He was born in 1950 into the poorest district of a very poor town in the North of England. The eldest of six; he spent the first three years of his life sleeping in the shed at the bottom of his grandmother's garden, with his unmarried mother and two younger siblings. The grandmother, a distinctly Victorian and indomitable lady, refused to house her son's lover and their illegitimate children but was cordial enough to at least have them in the garden.
John's parents eventually married and the family were duly housed in a tiny three-bedroomed semi by the council. Three more years brought three more children, and stretched the family's meagre income to perilous levels. Food was always in short supply, though cigarettes and gin were not. John's dad spent every weekend down at the local pub, a habit he kept right up until his death. The children rarely had shoes, or coats, or other basic necessities and life in the cramped little house was often fraught and always hard. John slept every night fighting for space in the grimy, urine soaked bed he shared with brothers, and mornings were spent fighting for who got to wear the one remaining pair of socks.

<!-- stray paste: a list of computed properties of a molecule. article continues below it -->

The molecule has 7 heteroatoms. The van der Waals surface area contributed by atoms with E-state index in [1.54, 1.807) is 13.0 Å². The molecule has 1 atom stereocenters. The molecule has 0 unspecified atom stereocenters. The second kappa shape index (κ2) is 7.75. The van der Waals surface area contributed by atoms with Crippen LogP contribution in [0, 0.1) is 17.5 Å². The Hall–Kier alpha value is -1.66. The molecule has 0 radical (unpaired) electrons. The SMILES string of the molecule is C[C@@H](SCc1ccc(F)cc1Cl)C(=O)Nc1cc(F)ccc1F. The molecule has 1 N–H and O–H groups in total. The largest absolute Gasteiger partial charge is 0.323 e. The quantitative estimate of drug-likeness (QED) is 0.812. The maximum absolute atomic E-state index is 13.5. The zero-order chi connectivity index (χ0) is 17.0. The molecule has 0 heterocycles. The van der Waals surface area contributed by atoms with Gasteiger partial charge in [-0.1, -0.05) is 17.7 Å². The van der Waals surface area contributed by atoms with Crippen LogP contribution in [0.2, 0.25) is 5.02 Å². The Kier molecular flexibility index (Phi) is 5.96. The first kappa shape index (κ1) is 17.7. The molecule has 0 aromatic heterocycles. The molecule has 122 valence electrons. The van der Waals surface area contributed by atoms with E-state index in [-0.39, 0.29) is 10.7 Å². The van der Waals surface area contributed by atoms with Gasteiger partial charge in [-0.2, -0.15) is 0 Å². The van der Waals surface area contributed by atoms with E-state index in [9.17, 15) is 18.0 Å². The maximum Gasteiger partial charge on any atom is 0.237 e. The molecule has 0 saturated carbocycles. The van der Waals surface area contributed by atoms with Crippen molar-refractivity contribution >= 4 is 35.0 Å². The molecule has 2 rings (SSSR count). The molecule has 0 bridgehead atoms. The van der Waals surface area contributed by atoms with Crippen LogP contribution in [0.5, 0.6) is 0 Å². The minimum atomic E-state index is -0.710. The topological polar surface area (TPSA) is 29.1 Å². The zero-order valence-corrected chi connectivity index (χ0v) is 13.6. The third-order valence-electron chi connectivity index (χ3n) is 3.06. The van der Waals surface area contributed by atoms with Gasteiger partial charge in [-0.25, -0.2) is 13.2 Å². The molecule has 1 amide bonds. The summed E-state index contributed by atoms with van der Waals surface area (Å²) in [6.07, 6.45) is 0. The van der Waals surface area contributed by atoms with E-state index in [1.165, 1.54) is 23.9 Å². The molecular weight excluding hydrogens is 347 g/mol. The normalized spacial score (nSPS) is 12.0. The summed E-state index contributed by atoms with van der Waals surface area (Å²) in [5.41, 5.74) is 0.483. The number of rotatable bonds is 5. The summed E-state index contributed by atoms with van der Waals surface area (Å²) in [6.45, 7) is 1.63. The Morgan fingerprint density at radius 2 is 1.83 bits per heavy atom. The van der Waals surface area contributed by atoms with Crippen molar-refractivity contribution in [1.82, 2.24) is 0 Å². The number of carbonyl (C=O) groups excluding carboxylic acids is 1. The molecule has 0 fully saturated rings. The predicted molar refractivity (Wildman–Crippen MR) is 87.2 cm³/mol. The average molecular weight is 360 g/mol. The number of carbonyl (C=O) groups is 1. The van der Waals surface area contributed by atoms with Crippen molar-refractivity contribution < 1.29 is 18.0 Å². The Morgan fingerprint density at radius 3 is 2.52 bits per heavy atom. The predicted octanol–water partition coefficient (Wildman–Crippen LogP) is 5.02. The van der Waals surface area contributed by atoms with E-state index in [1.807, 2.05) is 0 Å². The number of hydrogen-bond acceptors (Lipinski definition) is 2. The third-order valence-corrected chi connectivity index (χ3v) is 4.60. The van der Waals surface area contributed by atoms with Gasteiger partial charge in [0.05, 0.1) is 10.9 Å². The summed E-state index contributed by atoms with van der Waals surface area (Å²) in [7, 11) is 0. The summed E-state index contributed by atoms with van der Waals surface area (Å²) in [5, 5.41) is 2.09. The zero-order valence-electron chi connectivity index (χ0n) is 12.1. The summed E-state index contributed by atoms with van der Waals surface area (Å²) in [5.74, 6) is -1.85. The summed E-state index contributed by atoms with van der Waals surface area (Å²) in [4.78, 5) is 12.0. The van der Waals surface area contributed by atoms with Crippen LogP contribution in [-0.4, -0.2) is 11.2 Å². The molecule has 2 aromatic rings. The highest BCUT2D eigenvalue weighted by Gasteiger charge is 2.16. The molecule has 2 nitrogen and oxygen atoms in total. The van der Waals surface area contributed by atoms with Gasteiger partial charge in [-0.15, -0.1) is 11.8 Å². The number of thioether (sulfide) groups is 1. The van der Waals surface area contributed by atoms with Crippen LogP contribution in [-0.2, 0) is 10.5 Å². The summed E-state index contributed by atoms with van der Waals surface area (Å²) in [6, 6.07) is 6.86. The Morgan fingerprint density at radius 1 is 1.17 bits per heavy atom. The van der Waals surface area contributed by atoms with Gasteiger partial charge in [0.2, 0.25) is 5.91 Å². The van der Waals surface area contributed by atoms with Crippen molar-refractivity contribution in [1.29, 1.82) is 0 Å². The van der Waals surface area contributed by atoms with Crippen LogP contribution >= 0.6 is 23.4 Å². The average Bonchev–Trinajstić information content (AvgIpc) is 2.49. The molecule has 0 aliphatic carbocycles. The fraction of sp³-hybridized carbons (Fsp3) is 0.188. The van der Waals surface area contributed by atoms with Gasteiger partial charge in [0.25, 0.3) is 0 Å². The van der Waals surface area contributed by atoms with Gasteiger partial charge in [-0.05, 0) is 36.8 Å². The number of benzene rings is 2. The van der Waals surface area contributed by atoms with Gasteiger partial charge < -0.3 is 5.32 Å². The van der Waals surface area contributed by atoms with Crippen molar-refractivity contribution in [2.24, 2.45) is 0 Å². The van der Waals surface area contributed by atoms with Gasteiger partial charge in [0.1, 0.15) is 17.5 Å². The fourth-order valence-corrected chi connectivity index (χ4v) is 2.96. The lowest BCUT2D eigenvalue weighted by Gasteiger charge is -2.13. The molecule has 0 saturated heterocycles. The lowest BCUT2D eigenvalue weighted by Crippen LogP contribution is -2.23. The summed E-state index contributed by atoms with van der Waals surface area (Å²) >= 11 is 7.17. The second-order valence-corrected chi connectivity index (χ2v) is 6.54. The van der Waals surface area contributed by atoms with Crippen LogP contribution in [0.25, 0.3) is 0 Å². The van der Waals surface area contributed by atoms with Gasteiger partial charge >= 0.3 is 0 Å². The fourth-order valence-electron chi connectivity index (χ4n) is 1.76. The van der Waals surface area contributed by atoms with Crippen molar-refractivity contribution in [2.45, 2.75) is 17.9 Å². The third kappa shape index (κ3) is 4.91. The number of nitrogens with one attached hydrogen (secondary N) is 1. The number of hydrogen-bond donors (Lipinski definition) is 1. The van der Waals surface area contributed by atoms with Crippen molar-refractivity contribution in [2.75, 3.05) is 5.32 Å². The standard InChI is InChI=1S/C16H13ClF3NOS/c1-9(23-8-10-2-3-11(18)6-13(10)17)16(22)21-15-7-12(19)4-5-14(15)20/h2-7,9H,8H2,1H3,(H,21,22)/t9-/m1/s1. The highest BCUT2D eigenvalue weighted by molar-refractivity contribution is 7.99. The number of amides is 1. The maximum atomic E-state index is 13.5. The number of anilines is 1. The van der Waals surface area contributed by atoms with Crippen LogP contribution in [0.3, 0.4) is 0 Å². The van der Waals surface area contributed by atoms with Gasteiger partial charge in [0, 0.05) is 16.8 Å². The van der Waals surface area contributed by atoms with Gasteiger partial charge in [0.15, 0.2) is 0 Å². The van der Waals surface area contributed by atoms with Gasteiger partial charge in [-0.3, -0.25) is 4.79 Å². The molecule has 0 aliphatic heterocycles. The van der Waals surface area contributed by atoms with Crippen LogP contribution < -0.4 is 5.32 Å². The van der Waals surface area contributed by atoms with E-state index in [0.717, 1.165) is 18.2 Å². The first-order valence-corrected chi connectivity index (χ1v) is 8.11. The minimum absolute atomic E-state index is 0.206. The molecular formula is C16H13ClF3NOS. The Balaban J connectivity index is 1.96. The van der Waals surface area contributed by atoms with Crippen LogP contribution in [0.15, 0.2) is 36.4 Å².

John was a clever little boy. From the age of four he walked the two miles to the church primary school, alone, and later, holding hands with his siblings. Such a clever, thoughtful, painfully shy little boy. Clever enough to pass the 11+ when the time came, but not permitted to attend the local grammar school due to the prohibitive cost of the uniform. Or at least, that was the excuse his parents gave.
He was just fifteen when he eventually left school, and had hopes for a career in the Navy. A Recruitment Officer visited John's home to try to persuade his parents that this would provide a good future for John, but they had different hopes for him; hopes of him finding immediate work and bringing much needed money into the home.
He found work on the railways, in a signal box at first, but gradually progressed to more manual labour as he got older and stronger.
Life at home was still hard; still fraught. His younger brothers were often in trouble with the police for theft or vandalism. They were beaten with a belt for their indiscretions and John too; after all, as the eldest, it was partly his fault for not looking out for them. Each of his sisters got pregnant at age sixteen and moved out into their own council houses or flats. Again, John was beaten for not having done something to prevent it.
Change and hope came in 1967 when John fell completely and irrevocably in love with the daughter of the landlord of his local pub. After a long courtship they married in 1973.
The usual stuff of life spun out; two babies born, house moves, holidays, changes of job, illnesses, grey hairs, grandchildren, creaky joints, deaths, parties, new three-piece suites, re-decorating, new cars...all that stuff that makes up a simple and yet intricately woven life.
That was then.
This is now. It's 2014 and by the time John is eligible to retire next year he will have worked solidly, at back-breaking, heavy, dirty work, for fifty years.